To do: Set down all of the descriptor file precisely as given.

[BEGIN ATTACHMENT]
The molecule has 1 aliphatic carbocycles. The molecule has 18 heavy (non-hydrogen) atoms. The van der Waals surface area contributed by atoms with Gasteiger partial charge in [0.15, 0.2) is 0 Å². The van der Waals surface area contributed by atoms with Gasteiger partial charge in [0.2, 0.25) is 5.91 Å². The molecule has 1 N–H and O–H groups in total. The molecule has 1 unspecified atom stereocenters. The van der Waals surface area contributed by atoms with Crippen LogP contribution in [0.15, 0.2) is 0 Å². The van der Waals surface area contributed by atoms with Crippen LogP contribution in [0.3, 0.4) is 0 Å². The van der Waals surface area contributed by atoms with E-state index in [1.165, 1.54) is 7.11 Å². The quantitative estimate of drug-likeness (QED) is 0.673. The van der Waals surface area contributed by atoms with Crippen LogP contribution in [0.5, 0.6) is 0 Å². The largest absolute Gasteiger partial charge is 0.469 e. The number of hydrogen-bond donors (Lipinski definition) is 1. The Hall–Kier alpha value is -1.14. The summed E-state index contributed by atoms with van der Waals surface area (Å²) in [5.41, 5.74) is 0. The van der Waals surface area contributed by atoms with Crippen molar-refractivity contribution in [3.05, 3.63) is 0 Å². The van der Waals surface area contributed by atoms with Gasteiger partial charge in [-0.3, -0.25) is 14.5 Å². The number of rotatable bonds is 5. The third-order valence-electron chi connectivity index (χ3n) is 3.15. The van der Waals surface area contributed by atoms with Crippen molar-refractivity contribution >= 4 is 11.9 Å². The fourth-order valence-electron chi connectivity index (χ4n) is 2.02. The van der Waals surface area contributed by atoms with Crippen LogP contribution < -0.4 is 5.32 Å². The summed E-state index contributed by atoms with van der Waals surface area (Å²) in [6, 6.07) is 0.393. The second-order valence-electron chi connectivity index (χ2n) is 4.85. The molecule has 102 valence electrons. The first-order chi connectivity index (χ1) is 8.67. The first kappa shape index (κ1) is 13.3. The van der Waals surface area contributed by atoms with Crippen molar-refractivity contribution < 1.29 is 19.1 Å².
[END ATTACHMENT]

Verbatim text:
The molecule has 1 aliphatic carbocycles. The molecule has 18 heavy (non-hydrogen) atoms. The van der Waals surface area contributed by atoms with Gasteiger partial charge in [0.15, 0.2) is 0 Å². The van der Waals surface area contributed by atoms with Gasteiger partial charge in [0.2, 0.25) is 5.91 Å². The molecule has 1 N–H and O–H groups in total. The molecule has 1 unspecified atom stereocenters. The van der Waals surface area contributed by atoms with Crippen LogP contribution in [0.15, 0.2) is 0 Å². The van der Waals surface area contributed by atoms with Crippen LogP contribution in [0.3, 0.4) is 0 Å². The van der Waals surface area contributed by atoms with E-state index in [1.165, 1.54) is 7.11 Å². The quantitative estimate of drug-likeness (QED) is 0.673. The van der Waals surface area contributed by atoms with Crippen LogP contribution in [0.5, 0.6) is 0 Å². The largest absolute Gasteiger partial charge is 0.469 e. The number of hydrogen-bond donors (Lipinski definition) is 1. The Hall–Kier alpha value is -1.14. The summed E-state index contributed by atoms with van der Waals surface area (Å²) in [5.41, 5.74) is 0. The van der Waals surface area contributed by atoms with Crippen molar-refractivity contribution in [3.05, 3.63) is 0 Å². The van der Waals surface area contributed by atoms with Gasteiger partial charge in [-0.3, -0.25) is 14.5 Å². The number of rotatable bonds is 5. The third-order valence-electron chi connectivity index (χ3n) is 3.15. The van der Waals surface area contributed by atoms with Crippen molar-refractivity contribution >= 4 is 11.9 Å². The fourth-order valence-electron chi connectivity index (χ4n) is 2.02. The van der Waals surface area contributed by atoms with Crippen LogP contribution < -0.4 is 5.32 Å². The summed E-state index contributed by atoms with van der Waals surface area (Å²) in [6, 6.07) is 0.393. The second-order valence-electron chi connectivity index (χ2n) is 4.85. The molecule has 102 valence electrons. The first-order chi connectivity index (χ1) is 8.67. The first kappa shape index (κ1) is 13.3. The van der Waals surface area contributed by atoms with Crippen molar-refractivity contribution < 1.29 is 19.1 Å².